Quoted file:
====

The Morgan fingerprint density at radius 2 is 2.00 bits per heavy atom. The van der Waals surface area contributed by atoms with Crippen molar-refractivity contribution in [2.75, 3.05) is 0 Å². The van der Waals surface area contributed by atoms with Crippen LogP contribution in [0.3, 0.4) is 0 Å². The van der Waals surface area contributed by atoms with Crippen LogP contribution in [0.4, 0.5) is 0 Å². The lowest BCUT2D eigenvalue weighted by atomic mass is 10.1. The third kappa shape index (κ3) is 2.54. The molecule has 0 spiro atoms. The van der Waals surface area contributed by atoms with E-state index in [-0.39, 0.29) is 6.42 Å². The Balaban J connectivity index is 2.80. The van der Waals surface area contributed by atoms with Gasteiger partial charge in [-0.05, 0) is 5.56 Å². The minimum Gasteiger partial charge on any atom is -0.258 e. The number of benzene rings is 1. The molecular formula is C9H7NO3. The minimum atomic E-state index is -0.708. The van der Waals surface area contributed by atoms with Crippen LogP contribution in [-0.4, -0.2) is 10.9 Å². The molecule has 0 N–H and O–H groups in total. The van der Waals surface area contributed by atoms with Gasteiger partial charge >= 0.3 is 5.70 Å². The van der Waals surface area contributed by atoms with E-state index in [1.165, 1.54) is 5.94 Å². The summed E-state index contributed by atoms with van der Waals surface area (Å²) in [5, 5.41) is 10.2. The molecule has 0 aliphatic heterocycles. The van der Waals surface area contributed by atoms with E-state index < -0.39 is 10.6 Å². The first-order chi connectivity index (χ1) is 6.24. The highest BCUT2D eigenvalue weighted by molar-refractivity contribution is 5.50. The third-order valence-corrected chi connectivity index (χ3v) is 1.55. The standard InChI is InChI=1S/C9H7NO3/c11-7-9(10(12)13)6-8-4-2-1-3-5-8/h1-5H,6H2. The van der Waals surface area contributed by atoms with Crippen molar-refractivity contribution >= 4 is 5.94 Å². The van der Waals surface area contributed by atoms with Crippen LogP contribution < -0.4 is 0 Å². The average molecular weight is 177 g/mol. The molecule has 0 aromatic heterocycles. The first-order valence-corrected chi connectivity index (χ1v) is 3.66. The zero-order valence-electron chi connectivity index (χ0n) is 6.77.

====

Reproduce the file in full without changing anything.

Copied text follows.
The Morgan fingerprint density at radius 2 is 2.00 bits per heavy atom. The van der Waals surface area contributed by atoms with Crippen molar-refractivity contribution in [2.75, 3.05) is 0 Å². The van der Waals surface area contributed by atoms with Crippen LogP contribution in [0.3, 0.4) is 0 Å². The van der Waals surface area contributed by atoms with Crippen LogP contribution in [0.4, 0.5) is 0 Å². The lowest BCUT2D eigenvalue weighted by atomic mass is 10.1. The third kappa shape index (κ3) is 2.54. The molecule has 0 spiro atoms. The van der Waals surface area contributed by atoms with E-state index in [-0.39, 0.29) is 6.42 Å². The Balaban J connectivity index is 2.80. The van der Waals surface area contributed by atoms with Gasteiger partial charge in [-0.05, 0) is 5.56 Å². The minimum Gasteiger partial charge on any atom is -0.258 e. The number of benzene rings is 1. The molecular formula is C9H7NO3. The minimum atomic E-state index is -0.708. The van der Waals surface area contributed by atoms with Crippen LogP contribution in [-0.4, -0.2) is 10.9 Å². The molecule has 0 N–H and O–H groups in total. The van der Waals surface area contributed by atoms with Gasteiger partial charge >= 0.3 is 5.70 Å². The van der Waals surface area contributed by atoms with E-state index in [1.165, 1.54) is 5.94 Å². The summed E-state index contributed by atoms with van der Waals surface area (Å²) in [5, 5.41) is 10.2. The molecule has 0 aliphatic heterocycles. The van der Waals surface area contributed by atoms with E-state index < -0.39 is 10.6 Å². The first-order chi connectivity index (χ1) is 6.24. The highest BCUT2D eigenvalue weighted by molar-refractivity contribution is 5.50. The third-order valence-corrected chi connectivity index (χ3v) is 1.55. The standard InChI is InChI=1S/C9H7NO3/c11-7-9(10(12)13)6-8-4-2-1-3-5-8/h1-5H,6H2. The van der Waals surface area contributed by atoms with Crippen molar-refractivity contribution >= 4 is 5.94 Å². The van der Waals surface area contributed by atoms with Crippen LogP contribution < -0.4 is 0 Å². The average molecular weight is 177 g/mol. The molecule has 0 aromatic heterocycles. The first-order valence-corrected chi connectivity index (χ1v) is 3.66. The zero-order valence-electron chi connectivity index (χ0n) is 6.77.